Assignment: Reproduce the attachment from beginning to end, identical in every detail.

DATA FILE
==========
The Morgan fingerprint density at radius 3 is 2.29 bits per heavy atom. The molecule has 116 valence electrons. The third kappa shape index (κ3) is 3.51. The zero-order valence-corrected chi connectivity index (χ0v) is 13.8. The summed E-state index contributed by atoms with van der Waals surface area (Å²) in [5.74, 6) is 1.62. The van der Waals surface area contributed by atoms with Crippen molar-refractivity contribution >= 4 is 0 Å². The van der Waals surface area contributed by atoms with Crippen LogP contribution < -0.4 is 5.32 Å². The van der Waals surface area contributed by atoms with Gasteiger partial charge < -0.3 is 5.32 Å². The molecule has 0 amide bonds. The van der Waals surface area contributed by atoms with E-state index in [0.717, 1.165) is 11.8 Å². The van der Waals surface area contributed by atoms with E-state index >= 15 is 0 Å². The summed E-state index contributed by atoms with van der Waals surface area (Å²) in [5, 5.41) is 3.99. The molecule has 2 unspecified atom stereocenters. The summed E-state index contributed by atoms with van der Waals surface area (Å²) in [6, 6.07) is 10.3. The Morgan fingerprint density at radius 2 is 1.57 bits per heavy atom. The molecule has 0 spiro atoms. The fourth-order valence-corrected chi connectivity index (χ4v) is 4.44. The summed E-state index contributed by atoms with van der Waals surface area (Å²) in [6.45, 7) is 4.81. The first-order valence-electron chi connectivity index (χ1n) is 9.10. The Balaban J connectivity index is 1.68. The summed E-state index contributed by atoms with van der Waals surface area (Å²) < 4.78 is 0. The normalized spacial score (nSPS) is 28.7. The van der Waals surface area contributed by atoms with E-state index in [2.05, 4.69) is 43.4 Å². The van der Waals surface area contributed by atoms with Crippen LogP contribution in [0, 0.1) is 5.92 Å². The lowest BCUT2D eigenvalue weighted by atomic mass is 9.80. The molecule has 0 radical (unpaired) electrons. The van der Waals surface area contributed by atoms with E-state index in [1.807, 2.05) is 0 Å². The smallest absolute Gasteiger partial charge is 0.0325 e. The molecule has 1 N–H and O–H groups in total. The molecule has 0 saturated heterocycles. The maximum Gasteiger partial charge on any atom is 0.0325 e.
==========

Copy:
The Morgan fingerprint density at radius 3 is 2.29 bits per heavy atom. The molecule has 116 valence electrons. The third kappa shape index (κ3) is 3.51. The zero-order valence-corrected chi connectivity index (χ0v) is 13.8. The summed E-state index contributed by atoms with van der Waals surface area (Å²) in [5.74, 6) is 1.62. The van der Waals surface area contributed by atoms with Crippen molar-refractivity contribution >= 4 is 0 Å². The van der Waals surface area contributed by atoms with Crippen LogP contribution < -0.4 is 5.32 Å². The van der Waals surface area contributed by atoms with Gasteiger partial charge < -0.3 is 5.32 Å². The molecule has 0 amide bonds. The van der Waals surface area contributed by atoms with E-state index in [0.717, 1.165) is 11.8 Å². The van der Waals surface area contributed by atoms with E-state index >= 15 is 0 Å². The summed E-state index contributed by atoms with van der Waals surface area (Å²) in [5, 5.41) is 3.99. The molecule has 2 unspecified atom stereocenters. The summed E-state index contributed by atoms with van der Waals surface area (Å²) in [6, 6.07) is 10.3. The Morgan fingerprint density at radius 2 is 1.57 bits per heavy atom. The molecule has 0 spiro atoms. The fourth-order valence-corrected chi connectivity index (χ4v) is 4.44. The summed E-state index contributed by atoms with van der Waals surface area (Å²) in [6.45, 7) is 4.81. The first-order valence-electron chi connectivity index (χ1n) is 9.10. The Balaban J connectivity index is 1.68. The summed E-state index contributed by atoms with van der Waals surface area (Å²) < 4.78 is 0. The normalized spacial score (nSPS) is 28.7. The van der Waals surface area contributed by atoms with E-state index in [2.05, 4.69) is 43.4 Å². The van der Waals surface area contributed by atoms with Crippen LogP contribution in [0, 0.1) is 5.92 Å². The lowest BCUT2D eigenvalue weighted by atomic mass is 9.80. The molecule has 0 radical (unpaired) electrons. The van der Waals surface area contributed by atoms with E-state index in [1.807, 2.05) is 0 Å². The smallest absolute Gasteiger partial charge is 0.0325 e. The molecule has 1 N–H and O–H groups in total. The molecule has 0 saturated heterocycles. The maximum Gasteiger partial charge on any atom is 0.0325 e.